During his high school years, Mbele-Radebe first studied at a township high school, Pace Commercial College. He later received a scholarship to St Stithians College, a prestigious private school. The stark differences in education and opportunities he observed between these two environments motivated him to create a platform to assist learners in need.

Sabelo Xulu
This artwork was created by Sabelo Xulu (11). Describing the piece, Xulu stated, ‘Weaved futures, a weaved home for me, my mother builds, she teaches and provides. I have yet to learn how to fly on my own, yet to weave and pave my way.’ (Image: Supplied / Musa Mbele-Radebe)

“When I finished matric, I told myself that no, I’m going to my first primary school, which is Kholwani [Primary School]. I need to [give] back in a way,” said Mbele-Radebe. 

In 2011, he founded the Sandis’ Ubuntu Foundation and worked to convert a storeroom at the school into a library. The library was christened Signature Library in 2015. Those who donated books to the space were encouraged to leave personal messages and signatures inside each one, said Mbele-Radebe.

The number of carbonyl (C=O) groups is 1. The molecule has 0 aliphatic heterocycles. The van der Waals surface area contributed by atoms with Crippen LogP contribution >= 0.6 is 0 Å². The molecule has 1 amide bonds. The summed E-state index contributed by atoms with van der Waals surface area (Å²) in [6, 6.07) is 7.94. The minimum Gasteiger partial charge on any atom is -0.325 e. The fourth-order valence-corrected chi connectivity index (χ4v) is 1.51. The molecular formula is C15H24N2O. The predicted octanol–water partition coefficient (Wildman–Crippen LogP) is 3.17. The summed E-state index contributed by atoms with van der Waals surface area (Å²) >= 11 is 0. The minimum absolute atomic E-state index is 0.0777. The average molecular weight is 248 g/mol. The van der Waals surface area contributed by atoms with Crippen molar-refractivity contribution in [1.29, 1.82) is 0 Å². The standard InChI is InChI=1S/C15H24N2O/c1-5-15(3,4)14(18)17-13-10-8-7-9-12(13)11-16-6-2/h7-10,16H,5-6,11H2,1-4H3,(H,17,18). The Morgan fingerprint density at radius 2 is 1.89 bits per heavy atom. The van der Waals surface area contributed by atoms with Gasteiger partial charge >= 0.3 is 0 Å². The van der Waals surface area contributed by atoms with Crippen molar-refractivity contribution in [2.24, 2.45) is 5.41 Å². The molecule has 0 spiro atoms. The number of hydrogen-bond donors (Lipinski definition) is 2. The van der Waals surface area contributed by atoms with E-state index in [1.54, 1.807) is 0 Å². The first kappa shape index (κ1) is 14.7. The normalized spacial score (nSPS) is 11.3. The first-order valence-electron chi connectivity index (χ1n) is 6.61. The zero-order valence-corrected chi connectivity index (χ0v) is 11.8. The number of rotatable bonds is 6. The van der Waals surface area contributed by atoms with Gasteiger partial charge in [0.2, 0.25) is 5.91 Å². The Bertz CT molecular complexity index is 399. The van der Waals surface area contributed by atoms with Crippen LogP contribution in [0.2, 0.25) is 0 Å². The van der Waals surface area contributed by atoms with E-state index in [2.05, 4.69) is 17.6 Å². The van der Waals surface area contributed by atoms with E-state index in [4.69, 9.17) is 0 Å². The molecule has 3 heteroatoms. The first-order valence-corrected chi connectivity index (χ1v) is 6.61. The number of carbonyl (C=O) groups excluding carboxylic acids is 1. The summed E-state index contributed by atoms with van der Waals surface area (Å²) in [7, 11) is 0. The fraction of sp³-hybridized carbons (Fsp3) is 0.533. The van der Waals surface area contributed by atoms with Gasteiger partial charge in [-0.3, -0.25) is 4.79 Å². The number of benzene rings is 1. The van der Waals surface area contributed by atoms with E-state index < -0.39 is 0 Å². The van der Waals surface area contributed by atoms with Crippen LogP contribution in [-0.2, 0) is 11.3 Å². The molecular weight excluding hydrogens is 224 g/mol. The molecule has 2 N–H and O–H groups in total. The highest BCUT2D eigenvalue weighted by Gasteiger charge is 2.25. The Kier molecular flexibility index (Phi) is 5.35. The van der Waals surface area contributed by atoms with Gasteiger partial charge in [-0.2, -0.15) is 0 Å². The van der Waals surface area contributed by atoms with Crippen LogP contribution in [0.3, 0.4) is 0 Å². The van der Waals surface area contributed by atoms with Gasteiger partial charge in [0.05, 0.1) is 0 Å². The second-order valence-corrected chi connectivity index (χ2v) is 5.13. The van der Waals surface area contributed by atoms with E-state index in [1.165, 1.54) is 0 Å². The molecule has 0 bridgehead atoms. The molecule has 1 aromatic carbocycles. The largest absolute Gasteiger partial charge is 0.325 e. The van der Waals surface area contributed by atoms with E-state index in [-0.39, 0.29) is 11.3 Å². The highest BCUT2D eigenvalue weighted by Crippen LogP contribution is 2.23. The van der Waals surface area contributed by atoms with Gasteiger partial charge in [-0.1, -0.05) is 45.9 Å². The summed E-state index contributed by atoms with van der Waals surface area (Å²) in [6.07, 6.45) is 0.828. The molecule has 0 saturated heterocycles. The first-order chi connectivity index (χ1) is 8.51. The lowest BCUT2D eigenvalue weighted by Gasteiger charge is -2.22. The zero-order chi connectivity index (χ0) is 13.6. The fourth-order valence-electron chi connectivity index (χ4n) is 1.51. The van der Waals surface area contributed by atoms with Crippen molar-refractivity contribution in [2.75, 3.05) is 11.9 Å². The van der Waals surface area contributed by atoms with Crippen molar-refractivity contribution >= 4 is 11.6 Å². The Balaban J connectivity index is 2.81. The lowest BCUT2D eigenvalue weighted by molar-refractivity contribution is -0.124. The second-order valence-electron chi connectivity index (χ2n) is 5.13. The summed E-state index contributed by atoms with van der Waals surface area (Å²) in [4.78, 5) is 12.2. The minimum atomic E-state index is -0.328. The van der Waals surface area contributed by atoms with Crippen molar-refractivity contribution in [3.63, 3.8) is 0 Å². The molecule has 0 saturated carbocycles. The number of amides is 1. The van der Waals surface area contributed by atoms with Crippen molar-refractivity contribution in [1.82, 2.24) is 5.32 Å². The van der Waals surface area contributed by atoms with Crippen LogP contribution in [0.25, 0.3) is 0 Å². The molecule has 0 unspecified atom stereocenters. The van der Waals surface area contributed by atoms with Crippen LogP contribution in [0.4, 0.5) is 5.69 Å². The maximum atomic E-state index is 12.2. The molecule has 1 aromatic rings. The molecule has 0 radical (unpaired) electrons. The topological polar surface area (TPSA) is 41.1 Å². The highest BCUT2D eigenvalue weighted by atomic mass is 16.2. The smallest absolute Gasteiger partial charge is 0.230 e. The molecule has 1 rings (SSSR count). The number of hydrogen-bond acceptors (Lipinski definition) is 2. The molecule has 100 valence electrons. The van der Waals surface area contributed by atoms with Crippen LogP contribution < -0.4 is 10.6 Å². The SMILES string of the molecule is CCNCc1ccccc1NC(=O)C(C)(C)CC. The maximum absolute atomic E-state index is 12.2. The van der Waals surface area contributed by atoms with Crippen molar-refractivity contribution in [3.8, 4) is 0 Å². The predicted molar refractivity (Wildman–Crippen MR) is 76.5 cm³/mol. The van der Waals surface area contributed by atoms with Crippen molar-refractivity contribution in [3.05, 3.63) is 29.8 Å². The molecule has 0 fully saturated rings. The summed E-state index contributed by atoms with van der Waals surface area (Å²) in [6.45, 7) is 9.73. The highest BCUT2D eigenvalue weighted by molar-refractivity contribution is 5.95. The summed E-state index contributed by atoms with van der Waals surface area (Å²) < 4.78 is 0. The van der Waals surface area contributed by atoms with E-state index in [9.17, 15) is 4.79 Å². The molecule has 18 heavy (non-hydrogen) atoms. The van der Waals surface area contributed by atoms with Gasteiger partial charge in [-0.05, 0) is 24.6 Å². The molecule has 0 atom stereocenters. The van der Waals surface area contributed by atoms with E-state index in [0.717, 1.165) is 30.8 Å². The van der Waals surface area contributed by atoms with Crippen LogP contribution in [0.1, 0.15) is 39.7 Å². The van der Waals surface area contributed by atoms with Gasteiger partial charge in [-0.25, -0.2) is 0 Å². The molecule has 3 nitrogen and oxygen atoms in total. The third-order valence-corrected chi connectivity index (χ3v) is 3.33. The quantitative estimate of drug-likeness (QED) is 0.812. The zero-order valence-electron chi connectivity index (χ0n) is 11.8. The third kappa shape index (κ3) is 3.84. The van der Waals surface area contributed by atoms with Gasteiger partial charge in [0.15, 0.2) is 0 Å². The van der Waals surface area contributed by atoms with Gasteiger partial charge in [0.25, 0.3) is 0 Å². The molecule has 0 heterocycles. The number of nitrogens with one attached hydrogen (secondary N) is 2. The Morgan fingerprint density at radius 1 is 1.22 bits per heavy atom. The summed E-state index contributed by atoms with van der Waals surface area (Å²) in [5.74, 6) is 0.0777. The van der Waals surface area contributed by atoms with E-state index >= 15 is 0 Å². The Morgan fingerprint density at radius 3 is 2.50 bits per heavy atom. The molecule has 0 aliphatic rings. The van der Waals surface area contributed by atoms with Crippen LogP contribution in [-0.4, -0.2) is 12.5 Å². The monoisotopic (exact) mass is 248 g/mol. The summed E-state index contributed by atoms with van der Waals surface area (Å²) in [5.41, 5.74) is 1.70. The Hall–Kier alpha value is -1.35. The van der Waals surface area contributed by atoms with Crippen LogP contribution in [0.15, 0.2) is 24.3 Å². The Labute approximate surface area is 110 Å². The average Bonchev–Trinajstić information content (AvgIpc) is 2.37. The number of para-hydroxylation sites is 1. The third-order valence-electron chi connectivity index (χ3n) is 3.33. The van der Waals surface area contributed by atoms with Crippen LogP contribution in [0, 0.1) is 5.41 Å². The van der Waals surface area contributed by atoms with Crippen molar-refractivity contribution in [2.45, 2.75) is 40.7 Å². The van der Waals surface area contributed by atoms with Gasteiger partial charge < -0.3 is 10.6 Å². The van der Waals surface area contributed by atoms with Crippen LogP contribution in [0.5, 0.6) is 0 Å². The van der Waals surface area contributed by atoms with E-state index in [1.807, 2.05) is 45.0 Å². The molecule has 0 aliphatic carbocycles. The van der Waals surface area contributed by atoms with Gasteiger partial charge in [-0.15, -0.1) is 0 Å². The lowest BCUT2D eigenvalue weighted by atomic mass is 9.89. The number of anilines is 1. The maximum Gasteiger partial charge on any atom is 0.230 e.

Nomfundo Dlamini
‘Ngibuka izwe elish ngamehlo akudala’ (Setting old eyes on the new world), by artist Nomfundo Dlamini (13). (Image: Supplied / Musa Mbele-Radebe)

“When you give a book that has shaped you, it must have meaning also. We wanted to create a personal feeling between yourself and the library,” he explained. 

The Signature Gallery was established in 2020, after the Ford Foundation became a benefactor of Mbele-Radebe’s organisation. The art programme began that same year, with the gallery serving as a space to display works produced through the programme.

Hloniphile Luvuno
‘The memory that sets a frown on my face, the burning feeling to cry’, by artist Hloniphile Luvuno (22). (Image: Supplied / Musa Mbele-Radebe)

“What we wanted then was, [to] use art to attract these kids who are not academically able, so that they can utilise the space,” said Mbele-Radebe. “Even if they come and just… browse through the images… I wanted them to be part and parcel of the library.” 

While Mbele-Radebe mainly works with the book club at the library, he also assists with the Signature Gallery by coming up with themes and curating the works produced. The instructors for the art programme include Theo Khuvutlu, the fine art facilitator, and Thando Makhubu, the visual art facilitator.

Ndabezitha Gama
‘Smoked dreams of young people’, captured by Ndabezitha Gama (13). The image shows a shelter in Jabulani, Soweto, home to young people who smoke nyaope, a form of black tar heroin. (Image: Supplied / Musa Mbele-Radebe)